This book explores what development banks, governments, and communities have learned in the last decade of careful negotiation between social and environmental protections in the Andean Amazon, and the pressures of a surging infrastructure and development boom.
While mega-dams, highways, and ports are filling up the pipelines of planners, the national governments of Andean and Amazon-basin countries and major development banks have enacted ambitious social and environmental protections. The book traces the development of social and environmental protections after years of struggle by affected communities, going beyond official policies to discover how these reforms work in practice, and ultimately whether they are enough to stem the risks of infrastructure mega-projects. As Chinese public banks play an increasingly important role in the region, the book also demonstrates that there is a risk of governments undercutting their own standards. By contrast, this book shows that making infrastructure work for everyone involved requires mutually reinforcing networks of support and accountability among communities, governments, and development banks.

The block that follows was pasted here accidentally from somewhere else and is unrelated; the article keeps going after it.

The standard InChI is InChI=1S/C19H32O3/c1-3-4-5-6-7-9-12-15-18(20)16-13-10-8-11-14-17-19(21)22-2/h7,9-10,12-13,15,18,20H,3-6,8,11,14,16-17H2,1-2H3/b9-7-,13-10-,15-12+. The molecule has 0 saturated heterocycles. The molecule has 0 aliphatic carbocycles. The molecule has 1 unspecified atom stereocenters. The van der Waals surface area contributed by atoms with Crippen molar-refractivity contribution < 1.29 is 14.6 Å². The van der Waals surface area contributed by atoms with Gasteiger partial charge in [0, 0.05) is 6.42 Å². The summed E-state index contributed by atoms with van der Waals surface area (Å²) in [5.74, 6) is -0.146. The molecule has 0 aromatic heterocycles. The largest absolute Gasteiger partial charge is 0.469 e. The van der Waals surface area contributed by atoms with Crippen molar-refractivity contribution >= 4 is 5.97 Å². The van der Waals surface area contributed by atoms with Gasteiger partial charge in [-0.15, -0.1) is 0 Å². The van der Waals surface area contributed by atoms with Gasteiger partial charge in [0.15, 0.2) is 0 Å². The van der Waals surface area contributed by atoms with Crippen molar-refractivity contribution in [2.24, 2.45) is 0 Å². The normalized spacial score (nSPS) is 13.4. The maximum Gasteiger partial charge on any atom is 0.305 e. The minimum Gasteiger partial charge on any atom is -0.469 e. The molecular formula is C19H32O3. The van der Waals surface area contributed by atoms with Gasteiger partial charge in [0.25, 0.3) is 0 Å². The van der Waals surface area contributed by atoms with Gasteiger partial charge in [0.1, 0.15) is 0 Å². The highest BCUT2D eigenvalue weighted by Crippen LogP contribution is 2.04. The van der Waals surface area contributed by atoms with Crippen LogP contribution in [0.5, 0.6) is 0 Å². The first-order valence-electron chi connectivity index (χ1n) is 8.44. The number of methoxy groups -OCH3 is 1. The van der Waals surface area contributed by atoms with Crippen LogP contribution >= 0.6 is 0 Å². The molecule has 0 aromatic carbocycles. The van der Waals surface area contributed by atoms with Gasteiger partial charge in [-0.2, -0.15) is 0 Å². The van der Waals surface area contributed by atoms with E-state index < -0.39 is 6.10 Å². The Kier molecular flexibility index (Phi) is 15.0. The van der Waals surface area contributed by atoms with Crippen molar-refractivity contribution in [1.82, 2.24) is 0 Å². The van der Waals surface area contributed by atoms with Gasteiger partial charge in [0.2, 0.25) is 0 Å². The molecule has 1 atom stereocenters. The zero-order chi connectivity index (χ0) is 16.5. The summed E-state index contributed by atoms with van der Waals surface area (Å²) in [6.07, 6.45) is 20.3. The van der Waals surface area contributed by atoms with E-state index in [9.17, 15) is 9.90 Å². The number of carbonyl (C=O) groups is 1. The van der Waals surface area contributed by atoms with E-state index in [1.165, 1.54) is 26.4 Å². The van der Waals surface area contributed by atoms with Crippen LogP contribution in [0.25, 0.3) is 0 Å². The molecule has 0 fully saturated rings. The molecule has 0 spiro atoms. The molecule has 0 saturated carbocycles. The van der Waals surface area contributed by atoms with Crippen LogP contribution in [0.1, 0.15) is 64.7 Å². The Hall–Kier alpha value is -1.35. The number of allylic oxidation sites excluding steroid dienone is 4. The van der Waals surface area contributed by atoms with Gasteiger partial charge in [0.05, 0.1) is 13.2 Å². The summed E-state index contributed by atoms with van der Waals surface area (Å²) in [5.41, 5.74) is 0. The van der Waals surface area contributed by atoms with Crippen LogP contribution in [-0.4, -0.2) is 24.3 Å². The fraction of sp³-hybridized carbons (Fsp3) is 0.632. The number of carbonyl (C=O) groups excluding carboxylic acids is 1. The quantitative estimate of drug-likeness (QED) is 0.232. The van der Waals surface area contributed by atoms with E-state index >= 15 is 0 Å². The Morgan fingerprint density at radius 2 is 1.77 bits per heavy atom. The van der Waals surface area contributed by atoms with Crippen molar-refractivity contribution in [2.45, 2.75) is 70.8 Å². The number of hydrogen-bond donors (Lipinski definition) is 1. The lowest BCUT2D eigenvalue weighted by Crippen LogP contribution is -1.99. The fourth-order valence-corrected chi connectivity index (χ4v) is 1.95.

This book, led by an expert multi-disciplinary, international team, will be of considerable interest to researchers in the fields of development and development economics, geography, anthropology, and ecology, as well as practitioners in development banks and in government regulatory and foreign aid agencies.